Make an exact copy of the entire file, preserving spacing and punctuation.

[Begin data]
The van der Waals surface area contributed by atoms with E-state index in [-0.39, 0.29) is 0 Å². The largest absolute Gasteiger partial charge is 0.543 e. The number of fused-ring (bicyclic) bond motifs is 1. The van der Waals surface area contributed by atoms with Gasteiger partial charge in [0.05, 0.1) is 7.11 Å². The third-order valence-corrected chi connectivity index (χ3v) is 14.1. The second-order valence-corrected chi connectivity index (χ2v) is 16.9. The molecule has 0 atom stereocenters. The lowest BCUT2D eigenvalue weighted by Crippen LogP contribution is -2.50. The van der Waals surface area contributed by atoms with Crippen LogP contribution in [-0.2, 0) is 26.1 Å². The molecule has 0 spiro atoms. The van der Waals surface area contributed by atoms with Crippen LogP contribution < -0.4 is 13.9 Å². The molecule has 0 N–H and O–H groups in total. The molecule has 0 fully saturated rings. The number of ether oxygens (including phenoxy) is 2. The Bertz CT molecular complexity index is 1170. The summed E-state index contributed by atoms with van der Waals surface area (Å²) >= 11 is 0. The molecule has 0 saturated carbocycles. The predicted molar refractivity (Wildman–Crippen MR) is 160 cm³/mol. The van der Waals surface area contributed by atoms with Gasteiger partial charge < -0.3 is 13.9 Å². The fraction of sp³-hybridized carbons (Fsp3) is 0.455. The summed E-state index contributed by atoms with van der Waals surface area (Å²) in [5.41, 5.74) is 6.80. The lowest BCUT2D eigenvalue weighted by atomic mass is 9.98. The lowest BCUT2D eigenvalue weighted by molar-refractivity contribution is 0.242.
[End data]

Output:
The van der Waals surface area contributed by atoms with E-state index in [-0.39, 0.29) is 0 Å². The largest absolute Gasteiger partial charge is 0.543 e. The number of fused-ring (bicyclic) bond motifs is 1. The van der Waals surface area contributed by atoms with Gasteiger partial charge in [0.05, 0.1) is 7.11 Å². The third-order valence-corrected chi connectivity index (χ3v) is 14.1. The second-order valence-corrected chi connectivity index (χ2v) is 16.9. The molecule has 0 atom stereocenters. The lowest BCUT2D eigenvalue weighted by Crippen LogP contribution is -2.50. The van der Waals surface area contributed by atoms with Crippen LogP contribution in [-0.2, 0) is 26.1 Å². The molecule has 0 spiro atoms. The van der Waals surface area contributed by atoms with Crippen LogP contribution < -0.4 is 13.9 Å². The molecule has 0 N–H and O–H groups in total. The molecule has 0 fully saturated rings. The number of ether oxygens (including phenoxy) is 2. The Bertz CT molecular complexity index is 1170. The summed E-state index contributed by atoms with van der Waals surface area (Å²) >= 11 is 0. The molecule has 0 saturated carbocycles. The predicted molar refractivity (Wildman–Crippen MR) is 160 cm³/mol. The van der Waals surface area contributed by atoms with Gasteiger partial charge < -0.3 is 13.9 Å². The fraction of sp³-hybridized carbons (Fsp3) is 0.455. The summed E-state index contributed by atoms with van der Waals surface area (Å²) in [5.41, 5.74) is 6.80. The lowest BCUT2D eigenvalue weighted by atomic mass is 9.98. The lowest BCUT2D eigenvalue weighted by molar-refractivity contribution is 0.242.